Dupont on Backes: B's won't have any problem with this deal

Dupont on Backes: B's won't have any problem with this deal

Kevin Paul Dupont joins Sports Tonight to discuss the Bruins signing former St. Louis Blue David Backes to a 5-year, $30 million deal.

Bruins make official free agent signings of Liles, Nash, Khudobin

Bruins make official free agent signings of Liles, Nash, Khudobin

The Bruins made a number of signings official on the first day of NHL free agency on Friday along with the big prize in hard-hitting, productive center David Backes.

Backup goaltender Anton Khudobin signed a two-year deal worth $1.2 million per season to return as a goaltending tandem with Tuukka Rask as they were back in a highly successful 2012-13 NHL season.

Hustling, grinding fourth line forward Riley Nash was signed to a two-year, $1.8 million contract with the Bruins as well, and had nine goals and 22 points in 64 games for the Carolina Hurricanes last season in an energy forward role. In his five-year NHL career, Nash has played in 242 games, amassing 31 goals and 50 assists for 81 points with 69 penalty minutes, including a career-high 10 goals a couple of years ago with the Hurricanes.

The 36-year-old John-Michael Liles signed a one-year, $2 million contract with the Bruins after arriving from Carolina at the NHL trade deadline last spring. Liles appeared in 17 games and notched six assists along with a minus-6 rating for the Bruins in 2015-16 after being acquired for Anthony Camara, a 2016 third-round pick and a 2017 fifth-round pick on February 29, 2016. Prior to joining up with Boston, the 5-foot-10, 185-pound Liles played in all 64 games for Carolina, recording six goals and nine assists for 15 points with 16 penalty minutes.

“We went out to identify a primary target in David Backes as a center, right wing candidate. He provides depth and balance to our lineup, as did Riley Nash. And Anton Khudobin addressed an area that we seemed to have chased for a little while and possibly with Malcolm’s [Subban] injury we needed to address that for the next couple of seasons. John-Michael Liles is a player that we acquired last year that really added a lot to the mobility and the transition game and we’re excited about bringing him back,” said Bruins GM Don Sweeney. “Tim Schaller was a local boy at Providence College that we went out and identified another size, strength, left-shot, penalty kill and continued to add depth. Tyler Randell emerged last year was on our roster all year long, contributed and was a real hard-nosed player, sticks up for his teammates, was able to contribute goals, albeit not necessarily in the lineup every night, bringing balance. And Tommy Cross and the leadership qualities he brings to Providence for younger players to continue to develop.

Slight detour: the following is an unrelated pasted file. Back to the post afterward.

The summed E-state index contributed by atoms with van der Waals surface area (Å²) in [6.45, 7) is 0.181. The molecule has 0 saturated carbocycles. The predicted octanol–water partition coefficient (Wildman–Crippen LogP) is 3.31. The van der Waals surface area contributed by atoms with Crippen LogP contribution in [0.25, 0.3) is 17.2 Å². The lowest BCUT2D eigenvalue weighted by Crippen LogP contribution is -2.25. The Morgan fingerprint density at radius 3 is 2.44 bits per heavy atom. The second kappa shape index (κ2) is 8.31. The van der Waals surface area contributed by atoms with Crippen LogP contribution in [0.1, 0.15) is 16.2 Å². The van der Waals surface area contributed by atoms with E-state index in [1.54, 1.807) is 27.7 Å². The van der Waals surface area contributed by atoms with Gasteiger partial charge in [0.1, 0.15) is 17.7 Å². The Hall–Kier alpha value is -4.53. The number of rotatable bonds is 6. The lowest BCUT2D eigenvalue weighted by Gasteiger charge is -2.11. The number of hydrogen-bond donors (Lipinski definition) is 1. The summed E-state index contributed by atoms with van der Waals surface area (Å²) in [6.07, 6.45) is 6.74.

“He found himself playing in NHL games, acquainted himself very well, just a real quality person across the board. So I think the overall philosophy of today and going into the free agent period was to address some needs and we did that. But we’ve created what I think is a real internal competition for our younger players to step up and emerge around what I think we’ve added to the core group of our players. They should be excited about this opportunity.”

Tommy Cross, Tyler Randell and Tim Schaller all signed one-year, two-way deals with the Bruins for an NHL value of $600,000, but are all expected to play the bulk of the season at the AHL level barring anything unexpected. 

Joe Haggerty can be followed on Twitter: @HacksWithHaggs

Backes: Most of the talk has me playing center for Bruins

Backes: Most of the talk has me playing center for Bruins

David Backes on the Felger and Mazz show on 98.5 The Sports Hub, and simulcast on CSN, tells fill-in hosts Jim Murray and Greg Dickerson there has also been some discussion with the Bruins of putting him on the wing with Patrice Bergeron and Brad Marchand.

Watch the video above for more.